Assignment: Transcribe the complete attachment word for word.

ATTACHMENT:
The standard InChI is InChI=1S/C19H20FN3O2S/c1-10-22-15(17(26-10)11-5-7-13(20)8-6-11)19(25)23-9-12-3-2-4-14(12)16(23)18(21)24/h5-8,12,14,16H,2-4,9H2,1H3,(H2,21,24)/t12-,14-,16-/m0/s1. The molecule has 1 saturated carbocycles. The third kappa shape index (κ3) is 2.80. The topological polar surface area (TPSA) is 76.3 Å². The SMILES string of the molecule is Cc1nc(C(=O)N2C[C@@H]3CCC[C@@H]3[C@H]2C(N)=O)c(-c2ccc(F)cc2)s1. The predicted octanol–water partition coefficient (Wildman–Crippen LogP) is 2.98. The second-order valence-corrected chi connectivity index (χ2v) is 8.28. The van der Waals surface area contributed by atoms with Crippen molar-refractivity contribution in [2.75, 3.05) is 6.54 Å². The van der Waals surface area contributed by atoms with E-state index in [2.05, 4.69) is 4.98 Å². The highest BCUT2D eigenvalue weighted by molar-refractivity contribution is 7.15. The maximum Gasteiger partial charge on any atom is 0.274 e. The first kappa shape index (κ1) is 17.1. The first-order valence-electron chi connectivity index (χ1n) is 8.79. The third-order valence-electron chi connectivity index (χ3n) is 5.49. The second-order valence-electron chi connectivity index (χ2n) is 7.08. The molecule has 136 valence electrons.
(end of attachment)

The standard InChI is InChI=1S/C19H20FN3O2S/c1-10-22-15(17(26-10)11-5-7-13(20)8-6-11)19(25)23-9-12-3-2-4-14(12)16(23)18(21)24/h5-8,12,14,16H,2-4,9H2,1H3,(H2,21,24)/t12-,14-,16-/m0/s1. The molecule has 1 saturated carbocycles. The third kappa shape index (κ3) is 2.80. The topological polar surface area (TPSA) is 76.3 Å². The SMILES string of the molecule is Cc1nc(C(=O)N2C[C@@H]3CCC[C@@H]3[C@H]2C(N)=O)c(-c2ccc(F)cc2)s1. The predicted octanol–water partition coefficient (Wildman–Crippen LogP) is 2.98. The second-order valence-corrected chi connectivity index (χ2v) is 8.28. The van der Waals surface area contributed by atoms with Crippen molar-refractivity contribution in [2.75, 3.05) is 6.54 Å². The van der Waals surface area contributed by atoms with E-state index in [2.05, 4.69) is 4.98 Å². The highest BCUT2D eigenvalue weighted by molar-refractivity contribution is 7.15. The maximum Gasteiger partial charge on any atom is 0.274 e. The first kappa shape index (κ1) is 17.1. The first-order valence-electron chi connectivity index (χ1n) is 8.79. The third-order valence-electron chi connectivity index (χ3n) is 5.49. The second-order valence-electron chi connectivity index (χ2n) is 7.08. The molecule has 136 valence electrons.